€260m debt on unused council lands

 

LOCAL AUTHORITIES are seeking approximately €260 million from the Government to pay off loan debts on land bought for social and affordable housing that was never built.

The Department of the Environment has received applications in relation to 115 sites that city, county and town councils want to offload. The sites were bought for housing, many at the height of the property market, but have now plummeted in value.

The department has so far agreed to pay off €110 million in loans on 47 sites. The largest sum went to pay a Fingal County Council loan of just under €26.5 million for a 24-hectare plot near Balbriggan. The land was originally bought in 2000 for just over €19 million.

Under the Land Aggregation Scheme established in 2010, the Government has agreed to pay off the loans of local authorities on lands they are now unlikely to develop, in order to stop the escalating interest payments.

When an application is approved, the local authority’s loan is repaid and the land is transferred to the Housing and Sustainable Communities Agency, which has responsibility for the management and maintenance of the land.

The agency will consult the National Asset Management Agency to determine the best use of all land banks controlled or owned by the State.

In some cases, Nama may advise that lands originally bought by private developers could be combined with adjacent lands bought by local authorities, for better returns. It is also possible that some of the land will be used for social housing in the future, the department has said.

The local authorities can only redeem the loans if they have fallen due for repayment; if a county council has secured a long-term loan, it must wait for it to mature before it can submit it to the scheme.

Local authorities are not obliged to take part in the scheme and can keep paying the loans if they think they will be able to make use of the land.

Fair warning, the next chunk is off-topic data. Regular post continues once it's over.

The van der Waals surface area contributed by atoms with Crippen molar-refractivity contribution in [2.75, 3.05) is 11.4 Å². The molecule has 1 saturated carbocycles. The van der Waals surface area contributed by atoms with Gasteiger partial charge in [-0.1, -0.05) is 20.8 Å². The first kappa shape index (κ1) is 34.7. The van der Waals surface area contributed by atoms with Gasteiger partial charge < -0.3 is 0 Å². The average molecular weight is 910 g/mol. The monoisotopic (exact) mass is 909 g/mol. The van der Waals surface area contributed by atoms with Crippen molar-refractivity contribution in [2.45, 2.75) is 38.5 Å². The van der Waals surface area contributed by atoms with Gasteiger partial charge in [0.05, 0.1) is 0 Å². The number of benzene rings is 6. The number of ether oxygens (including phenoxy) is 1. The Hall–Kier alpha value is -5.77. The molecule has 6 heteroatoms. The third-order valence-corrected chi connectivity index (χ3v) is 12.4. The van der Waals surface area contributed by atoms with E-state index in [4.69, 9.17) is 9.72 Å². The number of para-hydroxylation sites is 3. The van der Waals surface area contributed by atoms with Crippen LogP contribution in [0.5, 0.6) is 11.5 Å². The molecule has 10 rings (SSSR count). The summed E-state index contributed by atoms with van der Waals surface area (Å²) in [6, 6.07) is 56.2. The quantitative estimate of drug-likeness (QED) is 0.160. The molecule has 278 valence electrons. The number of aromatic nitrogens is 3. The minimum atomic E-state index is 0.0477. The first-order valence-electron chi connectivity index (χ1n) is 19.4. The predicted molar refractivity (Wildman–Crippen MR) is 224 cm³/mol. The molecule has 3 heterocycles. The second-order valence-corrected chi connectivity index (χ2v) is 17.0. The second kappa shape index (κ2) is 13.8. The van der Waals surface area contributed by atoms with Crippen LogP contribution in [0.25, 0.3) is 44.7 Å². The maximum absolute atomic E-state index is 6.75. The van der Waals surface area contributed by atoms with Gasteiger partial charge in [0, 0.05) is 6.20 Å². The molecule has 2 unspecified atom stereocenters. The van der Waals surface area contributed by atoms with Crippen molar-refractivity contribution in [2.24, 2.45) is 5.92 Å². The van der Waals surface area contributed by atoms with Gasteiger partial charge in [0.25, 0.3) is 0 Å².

The department’s initial assessment was that 180 sites with loans of €220 million were due to mature by 2011. Fewer applications have been made by local authorities, with just 115 sites submitted. However, with mounting interest payments, the loan debts are higher than expected at €260 million.

Collectively, local authorities have housing loans totalling €499.5 million, but not all are yet due for repayment and it is not known how many local authorities will seek to offload the land.

In some cases, the amounts sought by the local authorities are less than the purchase price of the site; generally this happens where the council has been paying off its loans, or only a portion of the site was being transferred to the scheme.

However, in most cases the loan debts were higher than the original purchase price.

Tralee Town Council bought 14.3 hectares of land in 2001 and has transferred 8.2 hectares to the scheme, but the loan on that portion has risen to €5.58 million.

Dún Laoghaire Rathdown County Council bought 3.2 hectares for €8.8 million and transferred 2.8 hectares now carrying loan debts of €10.25 million. Galway City Council spent €6.25 million on 5.4 hectares – it transferred just 2.4 hectares of that site but the loan had grown to €7 million.